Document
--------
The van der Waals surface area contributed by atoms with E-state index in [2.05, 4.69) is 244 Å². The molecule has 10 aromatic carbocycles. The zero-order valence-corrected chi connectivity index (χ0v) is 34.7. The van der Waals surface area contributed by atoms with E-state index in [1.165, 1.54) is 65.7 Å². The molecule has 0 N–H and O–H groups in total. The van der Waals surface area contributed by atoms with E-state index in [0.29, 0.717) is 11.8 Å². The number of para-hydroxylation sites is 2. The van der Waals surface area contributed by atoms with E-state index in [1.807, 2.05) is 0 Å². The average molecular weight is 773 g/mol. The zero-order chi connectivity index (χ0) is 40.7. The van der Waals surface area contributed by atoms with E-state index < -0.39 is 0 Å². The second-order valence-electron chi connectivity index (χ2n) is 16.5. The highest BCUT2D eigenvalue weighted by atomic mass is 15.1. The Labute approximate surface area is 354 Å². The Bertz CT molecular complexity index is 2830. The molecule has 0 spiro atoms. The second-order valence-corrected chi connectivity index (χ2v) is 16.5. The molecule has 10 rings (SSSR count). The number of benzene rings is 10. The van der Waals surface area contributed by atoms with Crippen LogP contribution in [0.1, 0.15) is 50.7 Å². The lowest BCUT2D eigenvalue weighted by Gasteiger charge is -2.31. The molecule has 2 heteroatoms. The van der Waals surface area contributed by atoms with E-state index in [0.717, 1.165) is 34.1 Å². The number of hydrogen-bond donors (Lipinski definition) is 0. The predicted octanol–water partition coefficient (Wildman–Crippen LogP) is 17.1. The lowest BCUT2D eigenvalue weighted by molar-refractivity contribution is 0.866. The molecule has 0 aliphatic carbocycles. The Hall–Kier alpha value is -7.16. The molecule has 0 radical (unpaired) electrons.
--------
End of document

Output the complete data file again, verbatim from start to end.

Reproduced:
The van der Waals surface area contributed by atoms with E-state index in [2.05, 4.69) is 244 Å². The molecule has 10 aromatic carbocycles. The zero-order valence-corrected chi connectivity index (χ0v) is 34.7. The van der Waals surface area contributed by atoms with E-state index in [1.165, 1.54) is 65.7 Å². The molecule has 0 N–H and O–H groups in total. The van der Waals surface area contributed by atoms with E-state index in [0.29, 0.717) is 11.8 Å². The number of para-hydroxylation sites is 2. The van der Waals surface area contributed by atoms with E-state index in [1.807, 2.05) is 0 Å². The average molecular weight is 773 g/mol. The zero-order chi connectivity index (χ0) is 40.7. The van der Waals surface area contributed by atoms with E-state index < -0.39 is 0 Å². The second-order valence-electron chi connectivity index (χ2n) is 16.5. The highest BCUT2D eigenvalue weighted by atomic mass is 15.1. The Labute approximate surface area is 354 Å². The Bertz CT molecular complexity index is 2830. The molecule has 0 spiro atoms. The second-order valence-corrected chi connectivity index (χ2v) is 16.5. The molecule has 10 rings (SSSR count). The number of benzene rings is 10. The van der Waals surface area contributed by atoms with Crippen LogP contribution in [0.1, 0.15) is 50.7 Å². The lowest BCUT2D eigenvalue weighted by Gasteiger charge is -2.31. The molecule has 2 heteroatoms. The van der Waals surface area contributed by atoms with E-state index in [0.717, 1.165) is 34.1 Å². The number of hydrogen-bond donors (Lipinski definition) is 0. The predicted octanol–water partition coefficient (Wildman–Crippen LogP) is 17.1. The lowest BCUT2D eigenvalue weighted by molar-refractivity contribution is 0.866. The molecule has 0 aliphatic carbocycles. The Hall–Kier alpha value is -7.16. The molecule has 0 radical (unpaired) electrons.